China’s leadership opportunity in Afghanistan

Author: Raffaello Pantucci, RUSI

The 2014 deadline for the withdrawal of NATO troops from Afghanistan is fast approaching. China has just over a year before Western attention toward Afghanistan shrinks substantially.

Chinese security forces assemble in Urumqi, Xinjiang, after riots in 2011. The US withdrawal from Afghanistan could lead to unrest in the far-western province (Photo: AAP).

But it is not clear that Beijing has properly considered what it is going to do once responsibility for Afghan stability and security passes to local forces. And, more crucially, it is not clear that China has thought about how it could use the significant economic leverage it wields in the region to ensure stability. This is unfortunate because Afghanistan presents China with the opportunity to show the world it is a responsible global leader.

Despite having looked askance at NATO’s ill-advised efforts, the presence of NATO forces in Afghanistan has provided China with a sense of stability. NATO’s presence in Afghanistan has kept regional terrorist networks focused on attacking Alliance forces rather than stirring up trouble in neighbouring countries like China. NATO’s targeting of Islamist groups has also affected anti-Chinese Uyghur groups seeking refuge in Afghanistan under the protection of the Taliban or al-Qaeda.

Yet, as the date of the withdrawal approaches, this security dynamic is changing. While China does worry about the threat of Islamist Uyghur groups based in Afghanistan, its bigger concern is that a return to chaos in Afghanistan could undermine the rising number of Chinese investments in the country and the surrounding region. These investments are part of a broader push into Central Asia stemming from China’s efforts to transform Xinjiang, a historically underdeveloped province on the border with Afghanistan, into a ‘gateway to Eurasia’. China would also suffer if instability in Afghanistan expanded northward into Central Asia or southward into Pakistan.

The solution to this problem is complex. China should focus on what it can do best: continue to invest in Afghanistan and develop its abundant natural resources. Large investment projects could help rebuild parts of Afghanistan and transform the economy from one that is reliant on the drug trade and foreign aid into one that is self-reliant.

Investments made by Chinese state-owned firms have so far met with mixed success. In particular, the Mes Aynak mine in the country’s south, operated by the Metallurgical Corporation of China (MCC) and Jiangxi Copper, has been plagued with problems and uncertainty. In part this is because companies operating in the south face understandable security concerns, ranging from angry locals who feel they have not received just compensation for affected land, to strikes from Taliban-affiliated groups eager to punish the central government by undermining efforts to develop the country.

But Chinese companies can also lack a full understanding of the local environment. Communication with local governments can be problematic, particularly when projects fail to deliver elements that were supposedly included in the original contract. The local Afghan government initially believed that MCC and Jiangxi Copper would build a train line in the south. But both companies claim the contract only stipulated it would conduct a feasibility study. They also claim that the security situation has driven Chinese workers to refuse to work onsite, though it is unclear whether these stoppages have actually occurred.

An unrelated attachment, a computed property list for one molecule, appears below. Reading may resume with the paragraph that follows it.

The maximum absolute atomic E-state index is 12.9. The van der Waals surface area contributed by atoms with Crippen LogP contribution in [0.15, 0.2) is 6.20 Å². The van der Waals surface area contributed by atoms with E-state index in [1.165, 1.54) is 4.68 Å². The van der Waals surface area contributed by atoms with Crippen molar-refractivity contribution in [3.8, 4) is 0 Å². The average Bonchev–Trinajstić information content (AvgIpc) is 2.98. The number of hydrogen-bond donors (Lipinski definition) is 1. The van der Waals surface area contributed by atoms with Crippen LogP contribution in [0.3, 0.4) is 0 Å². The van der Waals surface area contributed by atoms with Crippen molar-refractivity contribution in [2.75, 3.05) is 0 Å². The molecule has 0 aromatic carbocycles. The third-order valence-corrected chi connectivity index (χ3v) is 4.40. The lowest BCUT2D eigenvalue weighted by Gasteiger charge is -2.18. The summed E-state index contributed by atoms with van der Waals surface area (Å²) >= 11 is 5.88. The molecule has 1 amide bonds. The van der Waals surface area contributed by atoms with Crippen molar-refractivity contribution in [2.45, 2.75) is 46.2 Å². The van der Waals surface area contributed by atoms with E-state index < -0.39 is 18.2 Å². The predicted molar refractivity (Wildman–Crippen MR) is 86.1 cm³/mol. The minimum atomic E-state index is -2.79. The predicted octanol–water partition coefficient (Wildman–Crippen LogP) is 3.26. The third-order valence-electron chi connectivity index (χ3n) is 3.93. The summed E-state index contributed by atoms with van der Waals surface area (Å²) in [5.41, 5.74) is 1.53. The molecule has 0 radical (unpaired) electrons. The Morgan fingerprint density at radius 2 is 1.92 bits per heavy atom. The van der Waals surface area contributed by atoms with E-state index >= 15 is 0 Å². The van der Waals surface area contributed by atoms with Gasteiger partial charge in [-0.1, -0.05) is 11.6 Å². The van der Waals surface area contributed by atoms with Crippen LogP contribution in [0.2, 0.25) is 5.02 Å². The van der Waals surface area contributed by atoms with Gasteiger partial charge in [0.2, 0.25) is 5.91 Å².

By contrast, Chinese energy giant CNPC was able to bring online the oil field in Amu Darya in northern Afghanistan relatively quickly. The company has said that it is going to develop a refinery in Afghanistan to help facilitate Afghan energy independence. Still, political complications created by local Afghan strongman Rashid Dostum have held up work, and it is unclear whether these problems have been completely resolved.

These two projects show the potential benefits and downsides to investing in Afghanistan. But Chinese investment alone cannot transform Afghanistan into a stable and prosperous state. China also needs to leverage its power within the region and persuade other countries to engage in Afghanistan. The Shanghai Cooperation Organisation (SCO), a regional entity led by China, has done very little in Afghanistan due to a lack of agreement among members. China believes the SCO should do more, but other member countries prefer a bilateral approach. This is unfortunate because the SCO could enable China and other regional actors to cooperate to counter the regional narcotics trade and strengthen border controls.

Another option is for China to use its growing influence in the Asian Development Bank, which has already invested heavily in Afghanistan, to help connect Afghanistan to the broader region and reintegrate the nation into the global community. This approach complements China’s broader strategy of turning Xinjiang into the ‘gateway for Eurasia’. China should also foster person-to-person contact with Afghanistan by trying to entice more Afghans to study and work in China through scholarships and study grants.

China has an opportunity in the next year to assert some leadership to help steer Afghanistan in a more positive direction. A stable Afghanistan is in China’s national interest, and taking the lead on this issue could help bolster Beijing’s global position. Making up for the West’s previous mistakes will undoubtedly take time. But investing in a stable Afghanistan now will save years of trouble later.

Raffaello Pantucci is a Senior Research Fellow at the Royal United Services Institute and the co-editor of China in Central Asia. 

A version of this article was first published here by the Carnegie Endowment for International Peace. 

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